Posts Tagged ‘hearty’

Lasagna Bolognese

Lasagna Bolognese

Fall is by far my most favorite time to cook. The recipes are so warm, hearty, and comforting. Italian is kind of the epitome of all these descriptors. I found this recipe for Lasagna Bolognese in my Fall Entertaining edition of Cooks Illustrated.

Bolognese is different from the Americanized lasagna we typically come across. Rather than using mozzarella or ricotta as a filler, it has a creamy Bechamel sauce made from a mixture of milk and flour. It was absolutely delicious, with perfect portions of meat, cheese, and creamy sauce.


Meat Sauce:

1 medium carrot, peeled and chopped

1 medium celery, chopped

1/2 small onion, chopped

1 28 ounce can whole tomatoes

2 tablespoons unsalted butter

8 ounces ground beef

8 ounces ground pork

8 ounces ground veal

1 1/2 cups whole milk

1 1/2 cups white cooking wine

2 tablespoons tomato paste

1 teaspoon salt

1/4 teaspoon pepper

Bechamel Sauce:

4 tablespoons unsalted butter

1/4 cup flour

4 cups whole milk

3/4 teaspoon salt

Noodles and Cheese:

1 package “no-boil” lasagna noodles

2 cups parmesan, grated


Process chopped carrot, celery, and onion in food processor until finely chopped. Transfer to bowl.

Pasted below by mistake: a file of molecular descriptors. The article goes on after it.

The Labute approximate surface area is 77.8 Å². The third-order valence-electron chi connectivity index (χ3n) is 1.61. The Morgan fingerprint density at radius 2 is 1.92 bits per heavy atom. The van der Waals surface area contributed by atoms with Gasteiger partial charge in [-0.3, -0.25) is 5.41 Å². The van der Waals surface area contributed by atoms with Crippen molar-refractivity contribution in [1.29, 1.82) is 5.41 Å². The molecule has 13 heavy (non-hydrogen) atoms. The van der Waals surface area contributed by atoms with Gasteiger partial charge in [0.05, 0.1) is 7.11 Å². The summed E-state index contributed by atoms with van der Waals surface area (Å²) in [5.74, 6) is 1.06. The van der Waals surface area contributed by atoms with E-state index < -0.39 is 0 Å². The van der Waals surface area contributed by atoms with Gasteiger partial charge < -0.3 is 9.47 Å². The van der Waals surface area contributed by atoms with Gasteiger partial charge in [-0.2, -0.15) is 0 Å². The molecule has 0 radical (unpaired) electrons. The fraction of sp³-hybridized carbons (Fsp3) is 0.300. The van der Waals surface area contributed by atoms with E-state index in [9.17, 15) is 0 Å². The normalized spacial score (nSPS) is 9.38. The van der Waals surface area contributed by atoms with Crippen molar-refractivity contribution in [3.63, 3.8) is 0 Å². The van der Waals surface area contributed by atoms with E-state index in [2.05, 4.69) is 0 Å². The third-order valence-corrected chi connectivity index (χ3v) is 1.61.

Chop whole tomatoes in food processor until finely chopped.

Heat butter in large, deep pot over medium heat. Add carrot, celery, and onion and stir to coat. Cook for about five minutes, stirring every now and then.

Lasagna Bolognese

Add ground meats and cook for about a minute, using a large spoon to break up meat into small pieces.

Lasagna Bolognese

Add milk and simmer to cook for 20 to 30 minutes, continuing to break up meat with spoon. Add white wine and simmer for 20-30 minutes more.

Lasagna Bolognese

Stir in tomato paste. Add chopped tomatoes, salt and pepper, and simmer for about 15 minutes, until meat sauce thickens. Let cool afterwards.

Lasagna Bolognese

As the meat sauce simmer, melt butter for Bechamel sauce in medium to large saucepan over medium heat. Add flour and cook for one to two minutes, whisking the entire time. In small batches, whisk in milk. Bring to a boil, continuing to whisk. Add salt, reduce heat to medium/low. Simmer for ten minutes, stirring constantly. (Make sure milk doesn’t burn at bottom of pan!) Transfer to another bowl and let cool.

Add 3/4 cup Bechamel sauce to meat sauce and stir. Cover lasagna noodles with hot water and let soak for about five minutes. Remove noodles and place on paper towels. Spray 13 in. by 9 in. baking dish with non-stick spray. Preheat oven to 425 degrees.

To prepare lasagna, pour about 1 cups meat sauce in baking dish. Even out with spatula. Place three noodles on top, close together, but not touching.

Lasagna Bolognese

Spread 1 1/4 cups meat sauce over noodles, (not entire pan, just to the edge of the noodles). Pour 1/3 cup Bechamel sauce over meat sauce.

Lasagna Bolognese

Sprinkle 1/2 cup parmesan on top. Repeat layering of noodles, meat sauce, bechamel, and cheese, until you come to the final layer of noodles.

Lasagna Bolognese

Add remaining Bechamel, then remaining parmesan.